Wilson also speaks fondly of currents Giants QB Daniel Jones. “I remember getting drafted to the Giants,” he said.

“And how happy I was and how excited I was and Daniel Jones being a part of the Big Blue, being a part of that first rate club when you come in; that class A organization, I know he was excited. And when he goes out and see him on the field, you see the same thing. He’s enjoying the game, he’s a student of the game and he wants to win.”

He discussed Odell Beckham‘s first year with the Cleveland Browns. “I really didn’t keep up with his stats,” he said.

“But Odell is an exciting player.”

He spoke fondly of Beckham’s good habits during training camp when the two were teammates. “When I was there, I just noticed his focus and I noticed when I was on the field with him catching kickoff returns,” he said.

“I was the kickoff returner and first I was teaching him; showing the rookie how to do it, make sure he doesn’t drop any balls and Odell was just standing there kind of like, listening and then the ball was kicked to him, and I’m watching him and I’m like, “Whatever you’re telling him to do, he’s not taking his steps like, he’s not even watching the ball.” – he just reached back and grabbed it with one hand on the kickoff. He grabbed the kickoff like that. So when I saw that I was like, “I know I’m not the only one that saw that!..” But somebody that played with him on LSU who was also a teammate on the Giants he was just like, “Man, he do that all the time. He did that at LSU ALL the time!” So, I was amazed by it though.”

Wilson also discussed his thoughts on the NFC East and where he sees the Giants and Philadelphia Eagles if the NFL season resumes. “Man, I don’t know nothing about what the Eagles are doing,” he joked. “But the Giants you know, like I said they got a power offense and they look like they excited to play some football.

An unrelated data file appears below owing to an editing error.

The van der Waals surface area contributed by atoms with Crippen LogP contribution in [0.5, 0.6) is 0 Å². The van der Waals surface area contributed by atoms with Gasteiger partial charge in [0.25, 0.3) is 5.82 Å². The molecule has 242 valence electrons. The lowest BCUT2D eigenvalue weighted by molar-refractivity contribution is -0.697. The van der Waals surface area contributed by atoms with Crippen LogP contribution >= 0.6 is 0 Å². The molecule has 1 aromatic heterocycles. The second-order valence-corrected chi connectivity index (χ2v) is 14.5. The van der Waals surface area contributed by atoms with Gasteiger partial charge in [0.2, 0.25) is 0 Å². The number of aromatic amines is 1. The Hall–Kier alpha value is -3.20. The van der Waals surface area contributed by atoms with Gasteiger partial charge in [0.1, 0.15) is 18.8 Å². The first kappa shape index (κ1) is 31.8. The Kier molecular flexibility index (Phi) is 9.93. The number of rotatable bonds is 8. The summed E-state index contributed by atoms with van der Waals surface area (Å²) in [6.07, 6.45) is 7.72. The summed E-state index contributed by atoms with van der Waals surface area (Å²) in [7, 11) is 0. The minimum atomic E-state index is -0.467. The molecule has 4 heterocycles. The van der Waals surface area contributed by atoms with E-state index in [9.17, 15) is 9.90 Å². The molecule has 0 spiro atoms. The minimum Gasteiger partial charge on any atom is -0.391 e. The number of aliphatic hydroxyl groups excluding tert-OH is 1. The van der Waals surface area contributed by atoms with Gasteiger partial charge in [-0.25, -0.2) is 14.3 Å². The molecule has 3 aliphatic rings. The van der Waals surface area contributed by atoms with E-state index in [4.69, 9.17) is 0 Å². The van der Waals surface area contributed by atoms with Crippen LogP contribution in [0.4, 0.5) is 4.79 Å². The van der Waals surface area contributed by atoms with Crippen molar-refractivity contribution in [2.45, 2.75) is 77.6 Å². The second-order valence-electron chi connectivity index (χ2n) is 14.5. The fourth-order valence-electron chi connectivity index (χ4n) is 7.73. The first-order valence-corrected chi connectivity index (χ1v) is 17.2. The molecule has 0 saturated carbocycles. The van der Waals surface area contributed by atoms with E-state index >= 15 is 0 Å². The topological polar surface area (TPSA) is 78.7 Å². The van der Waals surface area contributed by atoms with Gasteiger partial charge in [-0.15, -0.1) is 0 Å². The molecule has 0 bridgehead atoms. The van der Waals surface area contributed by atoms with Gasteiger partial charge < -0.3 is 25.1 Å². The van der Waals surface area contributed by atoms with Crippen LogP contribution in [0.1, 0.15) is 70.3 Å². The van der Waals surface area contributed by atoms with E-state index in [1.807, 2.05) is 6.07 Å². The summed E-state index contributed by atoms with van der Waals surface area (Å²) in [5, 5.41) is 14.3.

EAST RUTHERFORD, NJ – OCTOBER 06: David Wilson #22 of the New York Giants scores a touchdown in the first quarter against the Philadelphia Eagles during their game at MetLife Stadium on October 6, 2013 in East Rutherford, New Jersey. (Photo by Al Bello/Getty Images)

Running backs study running backs. Barry Sanders was Wilson’s muse.

“It’s people that can remind you of Barry,” David Wilson tells Scoop B Radio.

“But as far as there’s going to be another Barry, no. There will be NOBODY else like that. But one thing I can say about Barry Sanders that I really admired; that I used to watch and idolize about his game was…I was number #20 in high school. So I used to watch running backs that used to wear number #20. I felt their connection like, ‘That’s me. That’s how I’m gonna be.’ Right? Barry Sanders was one of the running backs that I’d seen do that and wear number #20 and what I noticed about his game that I tried to emulate in my game was that it was rare to see one man tackle him and he ran real low to the ground and had a low center of gravity and a lot of balance. So when I would see him do that, I would always try to make sure that I don’t get tackled by just one person, that I’m always fighting for that extra. Because that’s what all it’s about – getting that extra. You keep your legs moving; you can make some things happen.”

Wilson shared why Sanders is so iconic in the same Michael Jordan was to basketball. “I mean, you gotta look at it like Barry Sanders and Bo Jackson, and Michael Jordan and Odell Beckham,” he said.

“These are players that kind of like, show you something that you haven’t seen before. So, they kind of raised the bar. Odell Beckham for example when he reached back with one hand and caught the pass and since then you see a lot of one-handed catches. Like a lot of great catches because he raised that bar to show people that I can catch that pass too.”